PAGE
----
Some critics consider Christine de Pizan, born in around 1364, to be France’s, if not the world’s, first professional female author. In addition, her classic work, The Book of the City of Ladies, is commonly held to be the first feminist text written by a Western woman. In it, she directly confronts the sexism and misogyny that characterized and plagued not only the literature of her day, fourteenth- and fifteenth-century Europe, but representations of women reaching back into antiquity.
Her intention was to defend unwarranted attacks on the characters of women and to provide examples of the unquestionable virtue of her sex. Though this seems like a lofty and daunting goal, it is grounded in a specific response to contemporary events surrounding her life as a writer in France. The Book of the City of Ladies, as a philosophical treatise, can be seen as directly answering the writer Jean de Meun, who between 1269 and 1278 wrote a more than 17,000-line continuation of Guillaume de Lorris’s epic poem The Romance of the Rose, initially completed in the 1230s. The Romance of the Rose is an allegorical dream poem and treatise on courtly love, and it was one of the best-selling publications in thirteenth- and fourteenth-century France. While de Lorris’s section, the shorter of the two, is more of a traditional allegorical romance in its lyrical tale of the Dreamer, de Meun’s sizeable addition has a more satirical bent, focusing on social practice and the folly of women. De Pizan was familiar with the work, and in her The Tale of the Rose (1402) and Letters on the Debate of the Romance of the Rose (1403), she attacked de Meun’s writing for its immoral, often vicious portrayals of women. She endured criticism for being too pointedly on the defensive.
De Pizan’s writings from the early fifteenth century and her growing resistance to the irresponsible portrayal of women led directly to the composition of The Book of the City of Ladies, in which she casts herself as one of the main characters. Mirroring the author’s passionate response to de Meun’s misogyny, in the opening sections of the work, Christine the character’s ire is again raised by a book by Mathéolus, most likely his Lamentations, as translated by Jean le Fèvre. The book, while professing to address the subject of respecting women, devolved instead into yet another attack on females and the vice that universally grips their lives. Christine takes up her pen to “unearth” the truth and lay the foundation for an accurate and morally responsible portrayal of women. Along the way, she cites and addresses certain points raised in the Italian writer Boccaccio’s De mulieribus claris (On Famous Women), the first book in Western literature to talk about virtuous women. But where Boccaccio also falls into the trap of maligning women, Christine sets out to correct the gaps and lapses in his thinking and his portrayals. Using the figures of three allegorical women—Reason, Rectitude, and Justice—she seeks to construct the titular City of Ladies, a symbolic repository of all that is good and noble in women and a place of refuge that can stand in its irrefutable truth as an impregnable defense against future attacks by sharp-tongued and sexist male writers.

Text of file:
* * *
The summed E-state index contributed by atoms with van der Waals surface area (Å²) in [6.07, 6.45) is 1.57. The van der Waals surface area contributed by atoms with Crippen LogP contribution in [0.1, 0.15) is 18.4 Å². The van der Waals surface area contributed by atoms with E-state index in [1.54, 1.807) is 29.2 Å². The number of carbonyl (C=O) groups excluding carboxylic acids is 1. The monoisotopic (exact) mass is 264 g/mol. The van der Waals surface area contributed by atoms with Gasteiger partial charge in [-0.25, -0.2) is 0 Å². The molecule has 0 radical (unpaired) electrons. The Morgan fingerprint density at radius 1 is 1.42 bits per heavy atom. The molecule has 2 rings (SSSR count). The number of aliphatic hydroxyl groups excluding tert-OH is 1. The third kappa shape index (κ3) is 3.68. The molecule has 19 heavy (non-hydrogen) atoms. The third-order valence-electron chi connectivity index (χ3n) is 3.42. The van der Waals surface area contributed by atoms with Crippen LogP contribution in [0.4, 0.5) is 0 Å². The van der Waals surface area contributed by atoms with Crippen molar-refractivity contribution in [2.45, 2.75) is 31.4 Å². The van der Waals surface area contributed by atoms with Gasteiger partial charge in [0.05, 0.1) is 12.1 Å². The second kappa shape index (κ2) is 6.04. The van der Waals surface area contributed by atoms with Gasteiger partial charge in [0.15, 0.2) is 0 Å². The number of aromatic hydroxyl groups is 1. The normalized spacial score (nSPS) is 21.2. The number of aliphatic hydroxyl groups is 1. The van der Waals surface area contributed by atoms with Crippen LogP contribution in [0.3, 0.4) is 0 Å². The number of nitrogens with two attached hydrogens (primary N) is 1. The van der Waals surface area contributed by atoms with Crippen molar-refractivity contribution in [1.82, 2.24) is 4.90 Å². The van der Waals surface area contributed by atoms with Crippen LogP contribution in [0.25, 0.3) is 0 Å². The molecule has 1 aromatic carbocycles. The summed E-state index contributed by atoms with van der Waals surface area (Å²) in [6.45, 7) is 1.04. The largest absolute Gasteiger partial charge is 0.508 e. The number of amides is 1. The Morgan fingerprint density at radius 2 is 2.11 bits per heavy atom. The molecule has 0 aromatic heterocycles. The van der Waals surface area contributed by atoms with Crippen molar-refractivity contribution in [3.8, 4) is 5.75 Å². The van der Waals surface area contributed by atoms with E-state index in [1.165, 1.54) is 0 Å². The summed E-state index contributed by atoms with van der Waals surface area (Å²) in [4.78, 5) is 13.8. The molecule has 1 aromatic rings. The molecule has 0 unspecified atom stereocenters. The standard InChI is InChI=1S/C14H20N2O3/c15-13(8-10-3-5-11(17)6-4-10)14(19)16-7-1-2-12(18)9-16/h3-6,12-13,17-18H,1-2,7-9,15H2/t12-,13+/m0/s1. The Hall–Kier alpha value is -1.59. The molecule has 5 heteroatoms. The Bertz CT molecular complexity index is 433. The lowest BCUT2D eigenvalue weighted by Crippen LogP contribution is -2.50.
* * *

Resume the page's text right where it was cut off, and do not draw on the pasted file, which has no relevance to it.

Christine’s city offers a gallery of compelling models of womanhood. The permanent residents of the City of Ladies are united and strong. Scholars, inventors, artists, prophets, saints, warriors, pious wives, and dutiful daughters all take their place in the well-proportioned and carefully designed auspices of her city. In sampling from history, mythology, literature, and the Bible, Christine offers her own full, complete, and universal portrait of womanhood. Using approaches later championed by religion and the developing sciences, she slowly and methodically builds her case, gathering and collecting data and empirical observations as a means of arriving at the truth that supports her conclusions. In doing so, Christine repossesses and saves the reputation and good nature of women, acknowledging the moral strength and essential contributions of women, without which Western society, life, and culture would not be possible.
Her unique work offers a window into the world of medieval women and the way in which they were perceived and treated by the society of the time. It also introduces the prevailing notions about womanhood and the debates that often raged in the world of men intent on protecting their positions as the unquestioned rulers of their social and political realms. By using examples of virtue and citing achievements from the past, Christine adopts a three-pronged focus—targeting the intellectual, the spiritual, and the physical—to show that women are no more fallible or praiseworthy than the greatest or worst of men.